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  • 14 Housing – Renting and Buying
  • Planning and Development Controls
  • Land Use Planning and Approvals
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Land Use Planning and Approvals

LUPAA is the major legislation relating to the regulation and control of development in Tasmania. LUPAA establishes a system of planning schemes that provide a framework for regulating the use and development of land, and some resources, within local government areas.

Planning Schemes

A planning scheme regulates the use, development, protection and conservation of land within a specific geographical area (local council area). A planning scheme must:

  • further the objectives of the RMPS;
  • be prepared in accordance with State Policies; and
  • be prepared in accordance with the Statewide Planning Scheme Template;
  • be consistent and coordinated with planning schemes in adjacent areas.

Generally, planning schemes regulate development by dividing land into specific zones and setting out objectives and development standards for land uses within each zone. For each zone, planning schemes identify land uses that are permitted, discretionary or prohibited.

For example, a Landscape Protection Zone may have the overall objective of protecting and maintaining landscape values, including flora and fauna, scenic areas and important views. To protect these values, industrial developments may be prohibited within the zone, agricultural activities may be permitted and commercial developments may be discretionary to allow Council to assess the likely impact of each proposed development. There may also be restrictions within the zone on building heights and a general policy to retain tree and vegetation cover.

Planning schemes also set out what information a Council will consider when assessing a development application and must be consistent with State Policies. For example, the State Policy on Water Quality Management 1997 (known as the Water Quality Policy) requires local councils to establish, in partnership with the community and the Board of Environmental Management and Pollution Control, protected environmental values for specific water bodies, coastal areas and groundwater. These values are then incorporated into the planning scheme.

Exempt Use and Development

If a use or development is exempt, no council approval is required.

Permitted Use and Development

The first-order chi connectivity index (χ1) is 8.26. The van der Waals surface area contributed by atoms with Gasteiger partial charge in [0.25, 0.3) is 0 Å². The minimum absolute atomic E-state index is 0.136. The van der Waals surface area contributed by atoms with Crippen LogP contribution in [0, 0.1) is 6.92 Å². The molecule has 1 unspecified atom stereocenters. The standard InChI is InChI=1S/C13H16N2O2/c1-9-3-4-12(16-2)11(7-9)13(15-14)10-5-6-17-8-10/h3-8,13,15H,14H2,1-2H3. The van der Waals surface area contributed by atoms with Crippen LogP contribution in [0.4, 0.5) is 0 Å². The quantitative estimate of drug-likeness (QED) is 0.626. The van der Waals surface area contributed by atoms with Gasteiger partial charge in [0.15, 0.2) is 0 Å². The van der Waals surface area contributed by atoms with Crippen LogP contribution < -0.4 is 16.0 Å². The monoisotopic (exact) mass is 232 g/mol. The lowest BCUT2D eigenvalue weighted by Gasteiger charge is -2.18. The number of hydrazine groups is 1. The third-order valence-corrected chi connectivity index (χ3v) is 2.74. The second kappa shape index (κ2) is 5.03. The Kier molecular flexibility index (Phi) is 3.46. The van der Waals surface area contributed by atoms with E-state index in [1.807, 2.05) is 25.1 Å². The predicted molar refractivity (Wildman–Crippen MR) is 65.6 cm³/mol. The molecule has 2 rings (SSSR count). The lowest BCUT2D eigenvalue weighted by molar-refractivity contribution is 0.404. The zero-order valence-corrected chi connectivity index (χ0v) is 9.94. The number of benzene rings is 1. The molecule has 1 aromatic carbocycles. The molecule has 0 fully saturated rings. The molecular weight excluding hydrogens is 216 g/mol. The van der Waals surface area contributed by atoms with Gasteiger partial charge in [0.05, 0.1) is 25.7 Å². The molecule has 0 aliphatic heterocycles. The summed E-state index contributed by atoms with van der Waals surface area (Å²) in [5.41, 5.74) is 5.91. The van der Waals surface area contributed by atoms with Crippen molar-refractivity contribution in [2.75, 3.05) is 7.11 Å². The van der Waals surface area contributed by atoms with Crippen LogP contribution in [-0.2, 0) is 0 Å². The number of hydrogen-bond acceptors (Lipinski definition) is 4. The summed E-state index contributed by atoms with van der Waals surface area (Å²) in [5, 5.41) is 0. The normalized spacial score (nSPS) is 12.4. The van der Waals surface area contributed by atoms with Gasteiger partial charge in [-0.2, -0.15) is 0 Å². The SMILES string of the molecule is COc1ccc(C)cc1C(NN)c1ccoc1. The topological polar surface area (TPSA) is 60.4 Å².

If a use or development is permitted within a zone, the planning authority must approve the development application, provided it meets relevant development standards. A development application for a permitted use is not open for public comment, however conditions may be imposed under the planning permit.

Discretionary Use and Development

If a use or development is discretionary, the planning authority has the discretion to approve or reject the application, having regard to its potential impacts. The public are able to make representations in respect of applications for discretionary uses and the planning authority must consider all representations when assessing the development application and determining what (if any) conditions to apply.

Prohibited Use and Development

If a use or development is prohibited within a zone, a development application for the use will be refused. However, a developer can also seek an amendment of the planning scheme to rezone the land so that the use or development is no longer prohibited.

Planning schemes also set out what information an applicant must provide, and what a planning authority must consider when assessing a development application.

Obtaining development approval

Other than exempt development, any use or development (including new developments and the expansion of existing developments) needs to obtain planning approval from the local council.

To obtain planning approval, a developer must lodge a development application (including plans of the proposed development) with the planning authority, who assess the development against the planning scheme objectives and development standards, such as maximum building height or minimum lot size. After assessing the development application, the planning authority may issue a permit (with or without conditions) or reject the development proposal. It may also be required to refer the application on to the Board of the EPA or a regional water corporation (such as Southern Water) for further assessment.

Appealing a decision: the Resource and Planning Stream of the TASCAT

The Tasmanian Civil and Administrative Tribunal (TASCAT) provides a resource and planning appeal stream for review of decisions (the Tribunal). The website is available at:

The Tribunal is the most important forum for the resolution of environmental and planning issues in Tasmania and nearly all land use disputes are heard in the Tribunal in the first instance. However, the Tribunal cannot hear disputes relating to forestry or the granting of mining or marine farming leases.

The Tribunal is less formal than a court and is intended to make it easier for members of the public to appeal against administrative acts and decisions. For example, the Tribunal is not bound by the rules of evidence, conducts public hearings and has a simpler, less technical hearing process.

For planning appeals, the Tribunal will re-examine the council’s decision and make a fresh decision. That is, it will look at the development proposal and consider all the issues as if it was in the Council’s position. The Tribunal has the power to make any decision that the council could have made, including imposing conditions on the development proposal, rejecting or approving it.

Page last updated 06/03/2024

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